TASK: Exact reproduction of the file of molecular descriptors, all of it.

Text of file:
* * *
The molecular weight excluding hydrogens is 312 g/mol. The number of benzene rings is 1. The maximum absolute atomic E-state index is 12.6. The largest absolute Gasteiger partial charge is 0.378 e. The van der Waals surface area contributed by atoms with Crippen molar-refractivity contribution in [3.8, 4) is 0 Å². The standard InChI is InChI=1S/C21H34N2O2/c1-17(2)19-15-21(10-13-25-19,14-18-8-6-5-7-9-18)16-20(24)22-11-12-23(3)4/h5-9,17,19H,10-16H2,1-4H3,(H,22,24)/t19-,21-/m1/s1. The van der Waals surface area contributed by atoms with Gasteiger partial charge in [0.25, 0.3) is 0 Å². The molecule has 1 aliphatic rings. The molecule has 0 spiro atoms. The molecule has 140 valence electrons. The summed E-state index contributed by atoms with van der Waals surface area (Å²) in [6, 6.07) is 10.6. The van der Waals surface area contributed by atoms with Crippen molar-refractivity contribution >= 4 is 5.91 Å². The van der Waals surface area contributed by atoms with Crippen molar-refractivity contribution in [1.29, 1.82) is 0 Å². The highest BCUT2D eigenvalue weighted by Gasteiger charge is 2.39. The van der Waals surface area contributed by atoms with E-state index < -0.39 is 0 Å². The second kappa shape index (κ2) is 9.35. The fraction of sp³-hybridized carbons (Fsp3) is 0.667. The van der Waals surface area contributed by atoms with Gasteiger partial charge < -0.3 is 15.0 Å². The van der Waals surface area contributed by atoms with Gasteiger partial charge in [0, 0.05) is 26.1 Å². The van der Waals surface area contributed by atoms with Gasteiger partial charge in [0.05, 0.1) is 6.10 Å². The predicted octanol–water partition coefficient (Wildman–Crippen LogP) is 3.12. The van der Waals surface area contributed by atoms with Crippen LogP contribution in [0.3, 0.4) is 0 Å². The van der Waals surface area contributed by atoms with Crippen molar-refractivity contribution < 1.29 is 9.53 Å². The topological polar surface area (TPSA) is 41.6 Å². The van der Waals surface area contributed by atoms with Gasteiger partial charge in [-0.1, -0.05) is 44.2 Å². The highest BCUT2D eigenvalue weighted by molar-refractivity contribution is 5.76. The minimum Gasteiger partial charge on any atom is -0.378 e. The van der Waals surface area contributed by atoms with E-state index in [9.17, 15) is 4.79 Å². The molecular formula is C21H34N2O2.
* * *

The molecular weight excluding hydrogens is 312 g/mol. The number of benzene rings is 1. The maximum absolute atomic E-state index is 12.6. The largest absolute Gasteiger partial charge is 0.378 e. The van der Waals surface area contributed by atoms with Crippen molar-refractivity contribution in [3.8, 4) is 0 Å². The standard InChI is InChI=1S/C21H34N2O2/c1-17(2)19-15-21(10-13-25-19,14-18-8-6-5-7-9-18)16-20(24)22-11-12-23(3)4/h5-9,17,19H,10-16H2,1-4H3,(H,22,24)/t19-,21-/m1/s1. The van der Waals surface area contributed by atoms with Gasteiger partial charge in [0.25, 0.3) is 0 Å². The molecule has 1 aliphatic rings. The molecule has 0 spiro atoms. The molecule has 140 valence electrons. The summed E-state index contributed by atoms with van der Waals surface area (Å²) in [6, 6.07) is 10.6. The van der Waals surface area contributed by atoms with Crippen molar-refractivity contribution >= 4 is 5.91 Å². The van der Waals surface area contributed by atoms with Crippen molar-refractivity contribution in [1.29, 1.82) is 0 Å². The highest BCUT2D eigenvalue weighted by Gasteiger charge is 2.39. The van der Waals surface area contributed by atoms with E-state index < -0.39 is 0 Å². The second kappa shape index (κ2) is 9.35. The fraction of sp³-hybridized carbons (Fsp3) is 0.667. The van der Waals surface area contributed by atoms with Gasteiger partial charge < -0.3 is 15.0 Å². The van der Waals surface area contributed by atoms with Gasteiger partial charge in [0, 0.05) is 26.1 Å². The van der Waals surface area contributed by atoms with Gasteiger partial charge in [0.05, 0.1) is 6.10 Å². The predicted octanol–water partition coefficient (Wildman–Crippen LogP) is 3.12. The van der Waals surface area contributed by atoms with Crippen LogP contribution in [0.3, 0.4) is 0 Å². The van der Waals surface area contributed by atoms with Crippen molar-refractivity contribution < 1.29 is 9.53 Å². The topological polar surface area (TPSA) is 41.6 Å². The van der Waals surface area contributed by atoms with Gasteiger partial charge in [-0.1, -0.05) is 44.2 Å². The highest BCUT2D eigenvalue weighted by molar-refractivity contribution is 5.76. The minimum Gasteiger partial charge on any atom is -0.378 e. The van der Waals surface area contributed by atoms with E-state index in [9.17, 15) is 4.79 Å². The molecular formula is C21H34N2O2.